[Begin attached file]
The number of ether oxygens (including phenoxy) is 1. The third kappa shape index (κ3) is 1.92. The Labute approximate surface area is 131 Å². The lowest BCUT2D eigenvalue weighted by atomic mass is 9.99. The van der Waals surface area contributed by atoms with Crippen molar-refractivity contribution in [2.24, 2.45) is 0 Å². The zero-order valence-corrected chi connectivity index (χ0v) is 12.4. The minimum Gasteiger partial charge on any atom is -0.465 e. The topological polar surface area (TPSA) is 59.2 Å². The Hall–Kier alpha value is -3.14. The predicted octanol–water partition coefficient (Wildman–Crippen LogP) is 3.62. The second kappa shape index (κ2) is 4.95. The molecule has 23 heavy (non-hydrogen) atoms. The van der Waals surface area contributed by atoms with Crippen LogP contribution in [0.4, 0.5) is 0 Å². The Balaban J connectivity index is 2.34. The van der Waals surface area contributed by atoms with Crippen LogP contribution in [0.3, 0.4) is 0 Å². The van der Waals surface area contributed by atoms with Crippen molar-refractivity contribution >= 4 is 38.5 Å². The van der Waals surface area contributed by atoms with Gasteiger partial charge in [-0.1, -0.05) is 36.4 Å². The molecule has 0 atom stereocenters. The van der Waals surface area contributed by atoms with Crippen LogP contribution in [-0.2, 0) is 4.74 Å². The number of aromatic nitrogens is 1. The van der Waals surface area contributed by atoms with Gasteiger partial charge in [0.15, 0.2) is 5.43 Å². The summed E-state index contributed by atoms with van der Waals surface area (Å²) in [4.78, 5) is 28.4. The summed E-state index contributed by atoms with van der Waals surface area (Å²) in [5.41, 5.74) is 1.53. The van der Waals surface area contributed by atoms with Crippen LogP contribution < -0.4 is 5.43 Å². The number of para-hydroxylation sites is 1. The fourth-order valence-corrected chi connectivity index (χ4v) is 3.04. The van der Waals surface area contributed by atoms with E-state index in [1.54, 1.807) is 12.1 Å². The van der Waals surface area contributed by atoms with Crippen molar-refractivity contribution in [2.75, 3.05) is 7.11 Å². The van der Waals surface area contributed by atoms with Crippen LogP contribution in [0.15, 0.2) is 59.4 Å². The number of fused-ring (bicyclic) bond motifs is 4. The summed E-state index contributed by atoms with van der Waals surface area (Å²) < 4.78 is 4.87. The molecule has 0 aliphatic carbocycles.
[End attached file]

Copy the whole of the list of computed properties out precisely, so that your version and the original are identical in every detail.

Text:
The number of ether oxygens (including phenoxy) is 1. The third kappa shape index (κ3) is 1.92. The Labute approximate surface area is 131 Å². The lowest BCUT2D eigenvalue weighted by atomic mass is 9.99. The van der Waals surface area contributed by atoms with Crippen molar-refractivity contribution in [2.24, 2.45) is 0 Å². The zero-order valence-corrected chi connectivity index (χ0v) is 12.4. The minimum Gasteiger partial charge on any atom is -0.465 e. The topological polar surface area (TPSA) is 59.2 Å². The Hall–Kier alpha value is -3.14. The predicted octanol–water partition coefficient (Wildman–Crippen LogP) is 3.62. The second kappa shape index (κ2) is 4.95. The molecule has 23 heavy (non-hydrogen) atoms. The van der Waals surface area contributed by atoms with Crippen LogP contribution in [0.4, 0.5) is 0 Å². The Balaban J connectivity index is 2.34. The van der Waals surface area contributed by atoms with Crippen LogP contribution in [0.3, 0.4) is 0 Å². The van der Waals surface area contributed by atoms with Crippen molar-refractivity contribution >= 4 is 38.5 Å². The van der Waals surface area contributed by atoms with Gasteiger partial charge in [-0.1, -0.05) is 36.4 Å². The molecule has 0 atom stereocenters. The van der Waals surface area contributed by atoms with Crippen LogP contribution in [-0.2, 0) is 4.74 Å². The number of aromatic nitrogens is 1. The van der Waals surface area contributed by atoms with Gasteiger partial charge in [0.15, 0.2) is 5.43 Å². The summed E-state index contributed by atoms with van der Waals surface area (Å²) in [4.78, 5) is 28.4. The summed E-state index contributed by atoms with van der Waals surface area (Å²) in [5.41, 5.74) is 1.53. The van der Waals surface area contributed by atoms with Crippen LogP contribution < -0.4 is 5.43 Å². The number of para-hydroxylation sites is 1. The fourth-order valence-corrected chi connectivity index (χ4v) is 3.04. The van der Waals surface area contributed by atoms with E-state index in [1.54, 1.807) is 12.1 Å². The van der Waals surface area contributed by atoms with Crippen molar-refractivity contribution in [2.75, 3.05) is 7.11 Å². The van der Waals surface area contributed by atoms with Crippen LogP contribution in [0.15, 0.2) is 59.4 Å². The number of fused-ring (bicyclic) bond motifs is 4. The summed E-state index contributed by atoms with van der Waals surface area (Å²) < 4.78 is 4.87. The molecule has 0 aliphatic carbocycles.